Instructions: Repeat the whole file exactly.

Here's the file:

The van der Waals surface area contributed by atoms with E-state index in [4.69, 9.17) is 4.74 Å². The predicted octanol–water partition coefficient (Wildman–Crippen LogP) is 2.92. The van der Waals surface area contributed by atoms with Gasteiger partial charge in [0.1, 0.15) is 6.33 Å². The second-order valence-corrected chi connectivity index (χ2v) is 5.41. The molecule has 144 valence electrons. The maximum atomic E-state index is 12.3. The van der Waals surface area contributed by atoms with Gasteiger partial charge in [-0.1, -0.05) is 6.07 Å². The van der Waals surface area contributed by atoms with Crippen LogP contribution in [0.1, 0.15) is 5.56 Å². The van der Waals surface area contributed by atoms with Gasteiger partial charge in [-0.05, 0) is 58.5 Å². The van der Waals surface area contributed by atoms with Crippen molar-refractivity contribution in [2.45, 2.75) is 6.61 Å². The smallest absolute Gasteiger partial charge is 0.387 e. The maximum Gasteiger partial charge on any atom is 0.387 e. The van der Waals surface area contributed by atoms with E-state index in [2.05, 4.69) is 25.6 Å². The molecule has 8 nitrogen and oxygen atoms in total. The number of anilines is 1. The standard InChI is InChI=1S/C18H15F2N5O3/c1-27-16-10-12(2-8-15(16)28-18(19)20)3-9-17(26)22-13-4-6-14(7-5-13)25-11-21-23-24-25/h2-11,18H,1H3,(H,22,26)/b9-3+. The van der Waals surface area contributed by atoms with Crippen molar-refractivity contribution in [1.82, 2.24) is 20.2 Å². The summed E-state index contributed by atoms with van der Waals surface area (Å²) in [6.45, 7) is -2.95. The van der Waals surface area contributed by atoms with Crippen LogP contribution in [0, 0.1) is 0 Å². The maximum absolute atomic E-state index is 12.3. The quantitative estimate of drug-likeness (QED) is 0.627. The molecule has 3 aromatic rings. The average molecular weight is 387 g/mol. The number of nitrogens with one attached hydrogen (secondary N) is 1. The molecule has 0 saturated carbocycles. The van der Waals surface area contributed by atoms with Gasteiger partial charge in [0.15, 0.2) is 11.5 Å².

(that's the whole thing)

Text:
The van der Waals surface area contributed by atoms with E-state index in [4.69, 9.17) is 4.74 Å². The predicted octanol–water partition coefficient (Wildman–Crippen LogP) is 2.92. The van der Waals surface area contributed by atoms with Gasteiger partial charge in [0.1, 0.15) is 6.33 Å². The second-order valence-corrected chi connectivity index (χ2v) is 5.41. The molecule has 144 valence electrons. The maximum atomic E-state index is 12.3. The van der Waals surface area contributed by atoms with Gasteiger partial charge in [-0.1, -0.05) is 6.07 Å². The van der Waals surface area contributed by atoms with Crippen LogP contribution in [0.1, 0.15) is 5.56 Å². The van der Waals surface area contributed by atoms with Gasteiger partial charge in [-0.05, 0) is 58.5 Å². The van der Waals surface area contributed by atoms with Crippen molar-refractivity contribution in [2.45, 2.75) is 6.61 Å². The smallest absolute Gasteiger partial charge is 0.387 e. The maximum Gasteiger partial charge on any atom is 0.387 e. The van der Waals surface area contributed by atoms with E-state index in [2.05, 4.69) is 25.6 Å². The molecule has 8 nitrogen and oxygen atoms in total. The number of anilines is 1. The standard InChI is InChI=1S/C18H15F2N5O3/c1-27-16-10-12(2-8-15(16)28-18(19)20)3-9-17(26)22-13-4-6-14(7-5-13)25-11-21-23-24-25/h2-11,18H,1H3,(H,22,26)/b9-3+. The van der Waals surface area contributed by atoms with Crippen molar-refractivity contribution in [1.82, 2.24) is 20.2 Å². The summed E-state index contributed by atoms with van der Waals surface area (Å²) in [6.45, 7) is -2.95. The van der Waals surface area contributed by atoms with Crippen LogP contribution in [0, 0.1) is 0 Å². The maximum absolute atomic E-state index is 12.3. The quantitative estimate of drug-likeness (QED) is 0.627. The molecule has 3 aromatic rings. The average molecular weight is 387 g/mol. The number of nitrogens with one attached hydrogen (secondary N) is 1. The molecule has 0 saturated carbocycles. The van der Waals surface area contributed by atoms with Gasteiger partial charge in [0.15, 0.2) is 11.5 Å².